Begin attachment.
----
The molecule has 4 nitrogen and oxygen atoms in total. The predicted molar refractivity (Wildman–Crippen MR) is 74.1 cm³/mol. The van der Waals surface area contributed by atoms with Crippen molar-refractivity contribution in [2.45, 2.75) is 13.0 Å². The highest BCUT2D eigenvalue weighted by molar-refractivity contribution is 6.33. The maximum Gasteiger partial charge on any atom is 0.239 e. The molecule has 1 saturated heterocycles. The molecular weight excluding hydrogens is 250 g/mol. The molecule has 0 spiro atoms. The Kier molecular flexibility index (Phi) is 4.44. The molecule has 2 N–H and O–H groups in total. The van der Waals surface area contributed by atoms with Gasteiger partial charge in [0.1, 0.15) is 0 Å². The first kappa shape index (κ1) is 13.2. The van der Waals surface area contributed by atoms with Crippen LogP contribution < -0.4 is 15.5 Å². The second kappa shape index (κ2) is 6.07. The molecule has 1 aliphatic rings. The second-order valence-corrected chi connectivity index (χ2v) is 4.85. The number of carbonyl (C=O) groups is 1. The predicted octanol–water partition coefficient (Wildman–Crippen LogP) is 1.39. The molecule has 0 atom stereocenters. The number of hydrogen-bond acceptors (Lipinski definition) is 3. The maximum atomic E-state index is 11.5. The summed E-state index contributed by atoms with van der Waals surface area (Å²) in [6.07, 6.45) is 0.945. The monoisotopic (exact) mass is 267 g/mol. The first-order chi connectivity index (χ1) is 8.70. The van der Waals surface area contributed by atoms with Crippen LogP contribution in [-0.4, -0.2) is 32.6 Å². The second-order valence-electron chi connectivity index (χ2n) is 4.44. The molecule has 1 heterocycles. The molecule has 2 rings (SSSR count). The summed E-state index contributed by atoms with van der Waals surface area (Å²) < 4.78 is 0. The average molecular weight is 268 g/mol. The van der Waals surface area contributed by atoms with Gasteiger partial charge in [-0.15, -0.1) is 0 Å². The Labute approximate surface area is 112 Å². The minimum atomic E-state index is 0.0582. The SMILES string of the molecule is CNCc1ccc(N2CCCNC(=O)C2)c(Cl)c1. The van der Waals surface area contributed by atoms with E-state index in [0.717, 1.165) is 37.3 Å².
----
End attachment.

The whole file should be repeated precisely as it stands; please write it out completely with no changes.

The molecule has 4 nitrogen and oxygen atoms in total. The predicted molar refractivity (Wildman–Crippen MR) is 74.1 cm³/mol. The van der Waals surface area contributed by atoms with Crippen molar-refractivity contribution in [2.45, 2.75) is 13.0 Å². The highest BCUT2D eigenvalue weighted by molar-refractivity contribution is 6.33. The maximum Gasteiger partial charge on any atom is 0.239 e. The molecule has 1 saturated heterocycles. The molecular weight excluding hydrogens is 250 g/mol. The molecule has 0 spiro atoms. The Kier molecular flexibility index (Phi) is 4.44. The molecule has 2 N–H and O–H groups in total. The van der Waals surface area contributed by atoms with Gasteiger partial charge in [0.1, 0.15) is 0 Å². The first kappa shape index (κ1) is 13.2. The van der Waals surface area contributed by atoms with Crippen LogP contribution < -0.4 is 15.5 Å². The second kappa shape index (κ2) is 6.07. The molecule has 1 aliphatic rings. The second-order valence-corrected chi connectivity index (χ2v) is 4.85. The number of carbonyl (C=O) groups is 1. The predicted octanol–water partition coefficient (Wildman–Crippen LogP) is 1.39. The molecule has 0 atom stereocenters. The number of hydrogen-bond acceptors (Lipinski definition) is 3. The maximum atomic E-state index is 11.5. The summed E-state index contributed by atoms with van der Waals surface area (Å²) in [6.07, 6.45) is 0.945. The monoisotopic (exact) mass is 267 g/mol. The first-order chi connectivity index (χ1) is 8.70. The van der Waals surface area contributed by atoms with Crippen LogP contribution in [-0.4, -0.2) is 32.6 Å². The second-order valence-electron chi connectivity index (χ2n) is 4.44. The molecule has 1 heterocycles. The molecule has 2 rings (SSSR count). The summed E-state index contributed by atoms with van der Waals surface area (Å²) < 4.78 is 0. The average molecular weight is 268 g/mol. The van der Waals surface area contributed by atoms with Gasteiger partial charge in [-0.15, -0.1) is 0 Å². The Labute approximate surface area is 112 Å². The minimum atomic E-state index is 0.0582. The SMILES string of the molecule is CNCc1ccc(N2CCCNC(=O)C2)c(Cl)c1. The van der Waals surface area contributed by atoms with E-state index in [0.717, 1.165) is 37.3 Å².